These discussions (comprising Part Two) focus on what might now be seen as historical matters, but this is an error. Given the truly parlous state of contemporary theoretical archaeology, exploring the intellectual boundaries of this period of explosive creativity can act to restore confidence in our capacity to achieve more than vapid posturing. Similarly the papers in Part Three that consider foundational epistemic issues raised by structural and symbolic archaeology, analogy, critical theory and relativism. Here we see Wylie at her best, examining claims made by archaeologists in the light of contemporary philosophical precepts. In these papers Wylie sought to assist archaeologists to find freedom from ill-understood philosophical dogmas, and outmoded understandings of the role of data and theory in science. In the 1990s Wylie’s targets shifted further away from a focus on archaeology to a broader consideration of the socio-politics of research. These issues are considered in Parts Four and Five, the latter part a discussion about archaeological ethics (especially with respect to the interests of indigenes and others).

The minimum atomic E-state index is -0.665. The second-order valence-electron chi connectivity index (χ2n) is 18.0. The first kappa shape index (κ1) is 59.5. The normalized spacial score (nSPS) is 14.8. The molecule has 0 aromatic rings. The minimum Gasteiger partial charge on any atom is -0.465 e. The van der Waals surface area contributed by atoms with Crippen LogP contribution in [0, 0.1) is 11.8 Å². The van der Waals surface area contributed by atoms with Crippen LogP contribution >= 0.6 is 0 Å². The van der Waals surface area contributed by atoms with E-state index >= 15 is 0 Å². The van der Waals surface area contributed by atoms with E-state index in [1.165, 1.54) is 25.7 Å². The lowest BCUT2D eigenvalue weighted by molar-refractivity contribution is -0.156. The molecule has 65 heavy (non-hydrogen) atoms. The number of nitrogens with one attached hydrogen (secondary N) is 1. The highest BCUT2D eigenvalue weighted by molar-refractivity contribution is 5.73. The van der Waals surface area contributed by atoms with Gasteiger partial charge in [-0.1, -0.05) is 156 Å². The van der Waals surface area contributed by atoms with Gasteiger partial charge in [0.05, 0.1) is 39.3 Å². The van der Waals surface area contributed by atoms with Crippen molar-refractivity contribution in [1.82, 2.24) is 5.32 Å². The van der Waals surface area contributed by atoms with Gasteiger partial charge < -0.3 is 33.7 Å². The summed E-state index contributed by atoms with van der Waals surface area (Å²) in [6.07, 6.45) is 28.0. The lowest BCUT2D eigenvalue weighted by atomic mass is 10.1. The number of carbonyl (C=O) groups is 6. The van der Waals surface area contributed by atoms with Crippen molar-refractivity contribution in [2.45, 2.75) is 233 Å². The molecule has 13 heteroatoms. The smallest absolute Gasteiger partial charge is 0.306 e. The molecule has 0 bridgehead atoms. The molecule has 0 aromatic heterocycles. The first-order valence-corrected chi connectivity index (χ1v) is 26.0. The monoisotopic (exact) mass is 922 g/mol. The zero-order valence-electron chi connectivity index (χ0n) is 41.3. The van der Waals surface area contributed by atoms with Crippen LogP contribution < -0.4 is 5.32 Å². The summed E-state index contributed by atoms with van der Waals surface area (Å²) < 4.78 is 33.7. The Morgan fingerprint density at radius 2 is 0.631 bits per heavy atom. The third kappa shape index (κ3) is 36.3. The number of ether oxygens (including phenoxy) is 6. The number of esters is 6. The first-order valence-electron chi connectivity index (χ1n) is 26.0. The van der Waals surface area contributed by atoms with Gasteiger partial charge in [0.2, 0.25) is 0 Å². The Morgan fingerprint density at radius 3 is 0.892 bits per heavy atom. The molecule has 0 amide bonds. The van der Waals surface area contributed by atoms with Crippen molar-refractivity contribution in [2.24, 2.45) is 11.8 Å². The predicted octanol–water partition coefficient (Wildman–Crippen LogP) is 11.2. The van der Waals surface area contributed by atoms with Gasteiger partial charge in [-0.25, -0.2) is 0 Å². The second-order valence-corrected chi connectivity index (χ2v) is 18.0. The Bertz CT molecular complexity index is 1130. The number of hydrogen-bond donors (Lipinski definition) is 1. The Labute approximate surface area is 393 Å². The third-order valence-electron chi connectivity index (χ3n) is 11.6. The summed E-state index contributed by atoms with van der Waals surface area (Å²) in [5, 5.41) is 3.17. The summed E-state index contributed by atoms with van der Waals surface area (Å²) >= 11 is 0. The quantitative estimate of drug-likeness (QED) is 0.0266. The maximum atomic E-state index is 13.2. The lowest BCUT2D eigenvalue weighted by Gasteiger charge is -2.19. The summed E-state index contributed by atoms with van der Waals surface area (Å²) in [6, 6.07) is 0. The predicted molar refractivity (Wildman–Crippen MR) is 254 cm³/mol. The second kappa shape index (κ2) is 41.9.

Wylie’s philosophical journey over the past 22 years has mirrored (and in some senses helped to create) the landscape of contemporary archaeological philosophy. Certainly Wylie’s commitment to developing an ethical and inclusive archaeology, where discussions of research agendas such as feminism should not be ruled out by the application of empiricism, has done a great deal to support the work of archaeologists also committed to those agendas. However, by the same token Wylie’s philosophical interests by no means encompass all of the core preoccupations of the discipline, which have continued to puzzle, challenge and confuse.

Which brings me to a kind of answer to my earlier question. Many of these papers are to be found in mainstream venues—Wylie is no philosopher from the margins. Accordingly they are readily available outside this collection. What is new in this volume? There is an introductory essay that is a fine introduction to the essays, but it is by no means a balanced or extensive introduction to the philosophy of archaeology. Wylie has her favourite targets and examples that seem not have changed much over the years, and there is much archaeology out there that appears to have passed her by. Each of Parts Two, Three and Four have a very brief and useful introduction that situates the papers within Wylie’s broader philosophical agenda.

Thinking from Things is an interesting collection, but if it had been a book-length reflection by Wylie of her understanding of the great and important themes she explores, then there would be a more compelling reason for its existence. As it transpires I will still encourage students to read the essays as exemplars of clear and creative thinking.

Murray, T.
Review of ‘Thinking from Things: Essays in the Philosophy of Archaeology’ by Alison Wylie
2004